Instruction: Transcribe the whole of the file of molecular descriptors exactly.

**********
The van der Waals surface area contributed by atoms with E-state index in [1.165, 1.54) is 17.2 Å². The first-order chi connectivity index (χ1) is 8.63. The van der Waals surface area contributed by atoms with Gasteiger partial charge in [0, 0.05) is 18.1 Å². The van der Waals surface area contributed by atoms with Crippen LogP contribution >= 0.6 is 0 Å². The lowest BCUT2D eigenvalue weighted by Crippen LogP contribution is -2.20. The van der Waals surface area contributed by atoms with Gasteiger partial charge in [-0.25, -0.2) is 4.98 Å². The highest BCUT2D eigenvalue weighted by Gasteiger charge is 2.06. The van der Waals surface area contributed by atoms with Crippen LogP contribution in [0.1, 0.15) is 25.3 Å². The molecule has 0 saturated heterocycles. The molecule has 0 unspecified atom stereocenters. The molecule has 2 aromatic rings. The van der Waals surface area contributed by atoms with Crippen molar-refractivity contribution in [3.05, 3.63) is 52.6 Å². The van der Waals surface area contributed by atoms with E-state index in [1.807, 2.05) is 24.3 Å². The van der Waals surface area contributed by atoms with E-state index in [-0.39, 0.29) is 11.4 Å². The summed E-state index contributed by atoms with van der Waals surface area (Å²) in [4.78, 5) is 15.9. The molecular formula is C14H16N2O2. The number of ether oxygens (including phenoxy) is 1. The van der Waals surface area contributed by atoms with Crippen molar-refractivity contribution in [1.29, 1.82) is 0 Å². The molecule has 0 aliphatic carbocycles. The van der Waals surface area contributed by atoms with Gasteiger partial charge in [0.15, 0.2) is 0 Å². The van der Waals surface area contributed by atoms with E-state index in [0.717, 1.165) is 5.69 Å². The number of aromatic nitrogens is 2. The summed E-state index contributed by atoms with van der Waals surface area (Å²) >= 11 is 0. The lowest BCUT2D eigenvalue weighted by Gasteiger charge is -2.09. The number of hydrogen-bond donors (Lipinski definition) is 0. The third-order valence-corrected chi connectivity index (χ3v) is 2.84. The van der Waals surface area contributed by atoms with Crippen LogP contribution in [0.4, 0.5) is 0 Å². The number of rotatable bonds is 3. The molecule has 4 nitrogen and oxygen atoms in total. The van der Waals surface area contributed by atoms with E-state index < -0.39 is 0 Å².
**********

The van der Waals surface area contributed by atoms with E-state index in [1.165, 1.54) is 17.2 Å². The first-order chi connectivity index (χ1) is 8.63. The van der Waals surface area contributed by atoms with Gasteiger partial charge in [0, 0.05) is 18.1 Å². The van der Waals surface area contributed by atoms with Crippen LogP contribution >= 0.6 is 0 Å². The lowest BCUT2D eigenvalue weighted by Crippen LogP contribution is -2.20. The van der Waals surface area contributed by atoms with Gasteiger partial charge in [-0.25, -0.2) is 4.98 Å². The highest BCUT2D eigenvalue weighted by Gasteiger charge is 2.06. The van der Waals surface area contributed by atoms with Crippen LogP contribution in [0.1, 0.15) is 25.3 Å². The molecule has 0 saturated heterocycles. The molecule has 0 unspecified atom stereocenters. The molecule has 2 aromatic rings. The van der Waals surface area contributed by atoms with Crippen molar-refractivity contribution in [3.05, 3.63) is 52.6 Å². The van der Waals surface area contributed by atoms with E-state index in [1.807, 2.05) is 24.3 Å². The van der Waals surface area contributed by atoms with E-state index in [-0.39, 0.29) is 11.4 Å². The summed E-state index contributed by atoms with van der Waals surface area (Å²) in [4.78, 5) is 15.9. The molecular formula is C14H16N2O2. The number of ether oxygens (including phenoxy) is 1. The van der Waals surface area contributed by atoms with Crippen molar-refractivity contribution in [1.29, 1.82) is 0 Å². The molecule has 0 aliphatic carbocycles. The van der Waals surface area contributed by atoms with Gasteiger partial charge in [0.15, 0.2) is 0 Å². The van der Waals surface area contributed by atoms with E-state index in [0.717, 1.165) is 5.69 Å². The number of aromatic nitrogens is 2. The summed E-state index contributed by atoms with van der Waals surface area (Å²) >= 11 is 0. The lowest BCUT2D eigenvalue weighted by Gasteiger charge is -2.09. The number of hydrogen-bond donors (Lipinski definition) is 0. The third-order valence-corrected chi connectivity index (χ3v) is 2.84. The van der Waals surface area contributed by atoms with Crippen LogP contribution in [0.4, 0.5) is 0 Å². The number of rotatable bonds is 3. The molecule has 4 nitrogen and oxygen atoms in total. The van der Waals surface area contributed by atoms with E-state index < -0.39 is 0 Å².